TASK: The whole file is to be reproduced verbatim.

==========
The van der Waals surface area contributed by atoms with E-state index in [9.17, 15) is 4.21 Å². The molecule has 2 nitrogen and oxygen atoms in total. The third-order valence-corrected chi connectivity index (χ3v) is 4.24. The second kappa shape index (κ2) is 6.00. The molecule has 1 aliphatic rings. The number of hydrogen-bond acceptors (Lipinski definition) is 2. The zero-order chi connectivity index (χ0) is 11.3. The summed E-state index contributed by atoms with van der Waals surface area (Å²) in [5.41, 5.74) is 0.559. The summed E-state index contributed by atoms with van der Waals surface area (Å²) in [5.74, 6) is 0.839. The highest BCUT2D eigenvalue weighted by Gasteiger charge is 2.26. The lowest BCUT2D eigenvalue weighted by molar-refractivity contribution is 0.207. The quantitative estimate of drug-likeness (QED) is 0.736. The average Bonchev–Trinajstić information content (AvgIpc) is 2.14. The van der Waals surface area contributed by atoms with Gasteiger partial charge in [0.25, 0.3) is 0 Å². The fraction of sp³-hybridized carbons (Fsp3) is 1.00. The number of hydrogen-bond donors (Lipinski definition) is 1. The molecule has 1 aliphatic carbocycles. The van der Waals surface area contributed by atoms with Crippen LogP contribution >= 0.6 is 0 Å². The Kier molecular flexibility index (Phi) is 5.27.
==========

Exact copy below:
The van der Waals surface area contributed by atoms with E-state index in [9.17, 15) is 4.21 Å². The molecule has 2 nitrogen and oxygen atoms in total. The third-order valence-corrected chi connectivity index (χ3v) is 4.24. The second kappa shape index (κ2) is 6.00. The molecule has 1 aliphatic rings. The number of hydrogen-bond acceptors (Lipinski definition) is 2. The zero-order chi connectivity index (χ0) is 11.3. The summed E-state index contributed by atoms with van der Waals surface area (Å²) in [5.41, 5.74) is 0.559. The summed E-state index contributed by atoms with van der Waals surface area (Å²) in [5.74, 6) is 0.839. The highest BCUT2D eigenvalue weighted by Gasteiger charge is 2.26. The lowest BCUT2D eigenvalue weighted by molar-refractivity contribution is 0.207. The quantitative estimate of drug-likeness (QED) is 0.736. The average Bonchev–Trinajstić information content (AvgIpc) is 2.14. The van der Waals surface area contributed by atoms with Gasteiger partial charge in [0.25, 0.3) is 0 Å². The fraction of sp³-hybridized carbons (Fsp3) is 1.00. The number of hydrogen-bond donors (Lipinski definition) is 1. The molecule has 1 aliphatic carbocycles. The van der Waals surface area contributed by atoms with Crippen LogP contribution >= 0.6 is 0 Å². The Kier molecular flexibility index (Phi) is 5.27.